I put on some Simon and Garfunkel, looking for a line I’d half-remembered (“I get all the news I need on the weather report”, since you ask) and going to work next day I couldn’t get a couple of the tunes out of my head.
Don’t get me wrong. There’s lots to dislike about S&G. I don’t like the teenage miserabilism of ‘I Am A Rock’, or the theft of the English folk canon, or the portentous power ballad that is ‘Bridge Over Troubled Water‘, or the preja vu ‘I got your cultural rhythm‘ of ‘El Condor Pasa‘, or, come to that, the trite social commentary of ‘The Boxer‘.
But listening to ‘America’ (“Kathy, I said, as we boarded the Greyhound in Pittsburgh”), the lyrics capture perfectly the games you play to break up the tedium of a long journey:
Laughing on the bus
Playing games with the faces
She said the man in the gabardine suit was a spy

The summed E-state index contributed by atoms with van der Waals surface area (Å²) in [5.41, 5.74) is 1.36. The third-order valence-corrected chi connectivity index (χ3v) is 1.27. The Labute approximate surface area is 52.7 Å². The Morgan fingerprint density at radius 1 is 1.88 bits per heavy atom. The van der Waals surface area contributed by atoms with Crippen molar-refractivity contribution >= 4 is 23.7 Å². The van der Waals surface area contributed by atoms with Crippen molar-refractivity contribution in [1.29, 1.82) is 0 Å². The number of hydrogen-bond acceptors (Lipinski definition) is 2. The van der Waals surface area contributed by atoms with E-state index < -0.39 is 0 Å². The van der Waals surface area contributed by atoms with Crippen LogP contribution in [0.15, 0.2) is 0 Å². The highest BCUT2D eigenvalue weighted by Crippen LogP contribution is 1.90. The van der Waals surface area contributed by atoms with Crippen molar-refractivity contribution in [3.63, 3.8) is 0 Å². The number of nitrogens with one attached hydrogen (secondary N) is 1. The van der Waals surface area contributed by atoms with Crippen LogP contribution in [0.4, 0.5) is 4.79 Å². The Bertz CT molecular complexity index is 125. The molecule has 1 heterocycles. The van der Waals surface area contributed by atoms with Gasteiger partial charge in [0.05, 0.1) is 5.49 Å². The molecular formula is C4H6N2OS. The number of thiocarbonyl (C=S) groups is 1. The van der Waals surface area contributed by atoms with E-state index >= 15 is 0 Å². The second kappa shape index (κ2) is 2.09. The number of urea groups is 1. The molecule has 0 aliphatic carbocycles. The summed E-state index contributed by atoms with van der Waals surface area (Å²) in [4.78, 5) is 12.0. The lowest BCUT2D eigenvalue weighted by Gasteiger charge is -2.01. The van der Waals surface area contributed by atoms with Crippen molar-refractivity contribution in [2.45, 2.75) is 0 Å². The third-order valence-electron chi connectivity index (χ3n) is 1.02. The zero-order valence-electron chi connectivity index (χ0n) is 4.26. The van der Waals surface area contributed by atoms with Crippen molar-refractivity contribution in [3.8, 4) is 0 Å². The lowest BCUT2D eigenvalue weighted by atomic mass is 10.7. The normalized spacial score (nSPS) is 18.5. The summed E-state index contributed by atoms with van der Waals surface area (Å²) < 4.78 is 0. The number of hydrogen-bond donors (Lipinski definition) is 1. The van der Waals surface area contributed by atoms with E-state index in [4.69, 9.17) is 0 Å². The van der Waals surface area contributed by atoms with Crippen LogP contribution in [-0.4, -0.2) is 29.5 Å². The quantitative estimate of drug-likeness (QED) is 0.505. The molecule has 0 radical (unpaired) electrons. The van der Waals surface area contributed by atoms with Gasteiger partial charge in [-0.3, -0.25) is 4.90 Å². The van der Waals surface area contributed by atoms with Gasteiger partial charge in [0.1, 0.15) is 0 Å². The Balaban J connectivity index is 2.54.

I said “Be careful his bowtie is really a camera”.
‘Cecilia’ is so catchy that I heard a group of women – none of them old enough to have heard the song first time around – break into an impromptu chorus of it at a party recently. (“Cecilia, you’re breaking my heart…”).
‘Keep The Customer Satisfied‘ sums this up, in its way. Whatever the song’s narrator is up to, it can’t be that bad. It’s only the Deputy Sheriff who’s concerned, and jurisdiction stops at the county line. This is the stuff of misdemeanours rather than felonies. It’s a lot less dark than, say, The Grateful Dead’s ‘Friend of the Devil‘ (“sheriff’s on my trail/ And if he catches up with me I’ll spend my life in jail”).
And I think that’s the secret of the best of Simon and Garfunkel: they’re light enough to be perfect pop songs.